# Borel bijection between Polish spaces [closed]

Let $X$ and $Y$ be two subsets of Polish spaces. Let $f:X\rightarrow Y$ be a bijection and borel measurable. How can one show that $f^{-1}$ is also borel measurable?

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Check that for Polish spaces the usual definition of Borel measurability of a function (inverse images of Borel sets are Borel) is equivalent to saying that the graph of the function is a Borel subset of the product space. –  Andreas Blass Aug 16 '11 at 22:36
See Kechris, Classical Descriptive Set Theory, Thm 14.12, p.88 books.google.com/books?id=pPv9KCEkklsC&pg=PA88 Note also that injective Borel maps map Borel sets to Borel sets, see Thm 15.1 p.89. –  Theo Buehler Aug 16 '11 at 22:52
I'd like to point out the site math.stackexchange.com to you, as one among some other sites mentioned in the FAQ which might be a bit more appropriate for this question (and your last one). –  Theo Buehler Aug 16 '11 at 22:56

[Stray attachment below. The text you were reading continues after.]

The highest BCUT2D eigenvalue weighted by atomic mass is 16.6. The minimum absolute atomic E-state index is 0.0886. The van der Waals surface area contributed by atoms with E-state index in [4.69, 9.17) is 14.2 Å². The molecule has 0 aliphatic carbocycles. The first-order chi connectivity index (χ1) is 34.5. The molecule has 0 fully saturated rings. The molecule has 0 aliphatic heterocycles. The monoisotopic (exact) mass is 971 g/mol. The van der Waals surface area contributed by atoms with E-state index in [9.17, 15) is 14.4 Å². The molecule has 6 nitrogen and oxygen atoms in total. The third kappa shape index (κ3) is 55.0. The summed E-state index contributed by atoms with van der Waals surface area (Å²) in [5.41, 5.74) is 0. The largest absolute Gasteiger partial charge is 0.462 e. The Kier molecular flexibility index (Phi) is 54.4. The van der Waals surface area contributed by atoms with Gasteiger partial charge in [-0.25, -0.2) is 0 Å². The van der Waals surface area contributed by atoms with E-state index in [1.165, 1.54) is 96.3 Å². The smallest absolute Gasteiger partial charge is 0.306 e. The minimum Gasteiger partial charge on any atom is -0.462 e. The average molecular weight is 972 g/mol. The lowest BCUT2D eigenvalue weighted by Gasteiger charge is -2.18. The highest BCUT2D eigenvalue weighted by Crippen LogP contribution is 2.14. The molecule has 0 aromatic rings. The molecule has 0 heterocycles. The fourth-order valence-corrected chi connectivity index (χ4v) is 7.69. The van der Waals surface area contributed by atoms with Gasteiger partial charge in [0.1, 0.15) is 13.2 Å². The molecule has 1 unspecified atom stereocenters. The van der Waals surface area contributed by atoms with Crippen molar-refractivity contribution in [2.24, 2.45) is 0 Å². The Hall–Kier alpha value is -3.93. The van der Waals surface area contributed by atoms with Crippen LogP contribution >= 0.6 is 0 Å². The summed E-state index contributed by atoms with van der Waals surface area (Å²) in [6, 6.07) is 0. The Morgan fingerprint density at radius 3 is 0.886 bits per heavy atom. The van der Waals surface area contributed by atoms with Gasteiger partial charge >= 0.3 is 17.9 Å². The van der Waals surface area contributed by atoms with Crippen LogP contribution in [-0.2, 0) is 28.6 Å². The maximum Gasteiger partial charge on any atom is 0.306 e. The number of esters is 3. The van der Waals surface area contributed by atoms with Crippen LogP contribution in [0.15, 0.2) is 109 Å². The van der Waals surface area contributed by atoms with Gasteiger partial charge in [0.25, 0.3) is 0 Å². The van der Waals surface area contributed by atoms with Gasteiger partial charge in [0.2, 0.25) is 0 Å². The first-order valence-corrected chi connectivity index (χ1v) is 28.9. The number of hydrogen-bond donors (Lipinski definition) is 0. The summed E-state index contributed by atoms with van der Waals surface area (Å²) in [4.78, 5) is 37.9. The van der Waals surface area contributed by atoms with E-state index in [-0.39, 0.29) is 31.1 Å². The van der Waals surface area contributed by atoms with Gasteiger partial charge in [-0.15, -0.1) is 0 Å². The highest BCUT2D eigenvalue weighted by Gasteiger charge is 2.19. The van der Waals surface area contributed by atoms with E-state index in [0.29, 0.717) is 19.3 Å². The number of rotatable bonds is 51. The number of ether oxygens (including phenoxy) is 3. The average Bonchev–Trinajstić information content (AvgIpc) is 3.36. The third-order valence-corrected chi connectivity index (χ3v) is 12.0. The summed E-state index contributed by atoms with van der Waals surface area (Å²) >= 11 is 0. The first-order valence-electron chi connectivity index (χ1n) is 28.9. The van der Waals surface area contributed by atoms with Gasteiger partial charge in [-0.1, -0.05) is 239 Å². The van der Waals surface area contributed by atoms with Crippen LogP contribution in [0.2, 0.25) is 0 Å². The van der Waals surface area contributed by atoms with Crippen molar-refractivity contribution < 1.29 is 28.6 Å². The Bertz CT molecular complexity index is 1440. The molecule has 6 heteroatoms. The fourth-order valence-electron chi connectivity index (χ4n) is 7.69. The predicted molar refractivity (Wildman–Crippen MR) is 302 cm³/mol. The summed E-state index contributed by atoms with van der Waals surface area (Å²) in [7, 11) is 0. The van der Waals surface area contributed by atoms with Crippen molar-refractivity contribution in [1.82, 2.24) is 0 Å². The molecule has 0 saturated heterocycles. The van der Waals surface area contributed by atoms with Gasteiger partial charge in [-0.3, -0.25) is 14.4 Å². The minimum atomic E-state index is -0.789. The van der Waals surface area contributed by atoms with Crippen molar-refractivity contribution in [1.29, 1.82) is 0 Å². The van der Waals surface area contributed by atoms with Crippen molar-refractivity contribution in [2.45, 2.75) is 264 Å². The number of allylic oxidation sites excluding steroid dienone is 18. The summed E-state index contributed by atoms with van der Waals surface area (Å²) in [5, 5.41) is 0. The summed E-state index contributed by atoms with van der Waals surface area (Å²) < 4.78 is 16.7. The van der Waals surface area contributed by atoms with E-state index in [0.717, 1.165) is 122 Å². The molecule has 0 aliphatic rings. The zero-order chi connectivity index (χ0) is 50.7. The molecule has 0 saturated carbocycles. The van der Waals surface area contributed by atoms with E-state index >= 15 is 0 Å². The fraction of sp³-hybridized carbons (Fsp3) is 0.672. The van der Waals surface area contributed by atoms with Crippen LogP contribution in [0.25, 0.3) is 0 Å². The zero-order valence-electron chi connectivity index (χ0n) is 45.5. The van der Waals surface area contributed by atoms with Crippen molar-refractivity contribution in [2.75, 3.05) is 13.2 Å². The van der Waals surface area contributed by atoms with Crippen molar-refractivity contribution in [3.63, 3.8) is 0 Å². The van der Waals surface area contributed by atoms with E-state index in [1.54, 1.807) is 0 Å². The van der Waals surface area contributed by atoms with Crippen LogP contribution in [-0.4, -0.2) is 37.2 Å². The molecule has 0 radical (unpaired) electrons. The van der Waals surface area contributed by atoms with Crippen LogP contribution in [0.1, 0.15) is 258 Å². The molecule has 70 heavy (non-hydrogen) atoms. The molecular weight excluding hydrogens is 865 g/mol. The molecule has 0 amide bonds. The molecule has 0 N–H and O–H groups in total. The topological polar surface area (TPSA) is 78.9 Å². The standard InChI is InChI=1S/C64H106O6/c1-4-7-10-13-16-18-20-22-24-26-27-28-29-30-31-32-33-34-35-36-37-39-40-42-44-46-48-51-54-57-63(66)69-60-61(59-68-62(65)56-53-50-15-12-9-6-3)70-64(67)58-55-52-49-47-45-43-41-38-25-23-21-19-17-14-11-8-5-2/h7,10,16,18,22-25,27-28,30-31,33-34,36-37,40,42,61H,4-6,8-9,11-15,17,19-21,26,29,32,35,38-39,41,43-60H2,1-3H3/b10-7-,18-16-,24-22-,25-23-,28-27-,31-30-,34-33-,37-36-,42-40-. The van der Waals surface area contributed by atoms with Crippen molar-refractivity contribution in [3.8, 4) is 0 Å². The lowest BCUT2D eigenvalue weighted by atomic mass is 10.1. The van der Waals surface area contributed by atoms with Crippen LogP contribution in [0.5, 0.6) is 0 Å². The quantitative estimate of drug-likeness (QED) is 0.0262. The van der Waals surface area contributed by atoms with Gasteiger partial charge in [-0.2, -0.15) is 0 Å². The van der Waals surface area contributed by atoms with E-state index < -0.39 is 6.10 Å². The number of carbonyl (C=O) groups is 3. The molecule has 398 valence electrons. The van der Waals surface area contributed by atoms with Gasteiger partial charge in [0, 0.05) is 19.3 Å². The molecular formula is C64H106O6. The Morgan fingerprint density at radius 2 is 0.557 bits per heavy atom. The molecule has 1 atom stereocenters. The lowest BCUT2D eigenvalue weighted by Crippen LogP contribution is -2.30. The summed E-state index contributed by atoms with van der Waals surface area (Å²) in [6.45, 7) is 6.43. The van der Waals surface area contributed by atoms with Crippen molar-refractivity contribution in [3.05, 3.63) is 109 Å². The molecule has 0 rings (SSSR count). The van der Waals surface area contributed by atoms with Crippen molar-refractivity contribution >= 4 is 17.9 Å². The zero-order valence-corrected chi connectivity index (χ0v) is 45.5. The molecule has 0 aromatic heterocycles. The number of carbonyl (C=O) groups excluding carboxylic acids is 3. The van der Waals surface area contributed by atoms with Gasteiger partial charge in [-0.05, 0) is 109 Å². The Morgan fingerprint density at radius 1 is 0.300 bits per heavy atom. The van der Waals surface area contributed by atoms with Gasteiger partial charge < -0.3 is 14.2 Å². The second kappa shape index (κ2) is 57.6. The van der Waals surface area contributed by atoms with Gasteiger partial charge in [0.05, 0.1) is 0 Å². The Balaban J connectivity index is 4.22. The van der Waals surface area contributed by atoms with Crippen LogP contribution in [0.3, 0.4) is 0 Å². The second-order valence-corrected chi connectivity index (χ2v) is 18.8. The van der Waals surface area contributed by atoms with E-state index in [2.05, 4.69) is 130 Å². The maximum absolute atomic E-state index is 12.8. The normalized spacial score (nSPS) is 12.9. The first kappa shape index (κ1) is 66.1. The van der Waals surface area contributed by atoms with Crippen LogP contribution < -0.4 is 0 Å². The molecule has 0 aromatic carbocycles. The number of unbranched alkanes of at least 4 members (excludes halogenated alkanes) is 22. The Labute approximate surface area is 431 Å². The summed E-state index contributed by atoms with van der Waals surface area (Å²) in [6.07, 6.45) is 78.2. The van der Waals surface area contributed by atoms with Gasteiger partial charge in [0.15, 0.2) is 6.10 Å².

Theo is right (A: the bijective Borel image of a Borel set is Borel). Andreas is also right (B: a map is Borel iff its graph is a Borel set), but I think you need (A) result to do it that way. The key thing in the proof for (A) is the separation theorem: two disjoint analytic sets can be separated by a Borel set. (An analytic set is a continuous image of a Borel set in a Polish space.) –  Gerald Edgar Aug 17 '11 at 0:14
Gerald, I think Andreas's suggestion is better than my second sentence, which was just intended as a complement that Arnold shouldn't miss. Kechris proves that f is Borel iff the graph is analytic from the separation theorem: if the graph is analytic and $A$ in $Y$ is Borel then $x \in f^{-1}(A)$ iff $\exists y \in A : f(x) = y$ (so $f^{-1}(A)$ is analytic) iff $\forall y : f(x) = y \implies y \in A$ (so $f^{-1}(A)$ is co-analytic). –  Theo Buehler Aug 17 '11 at 1:04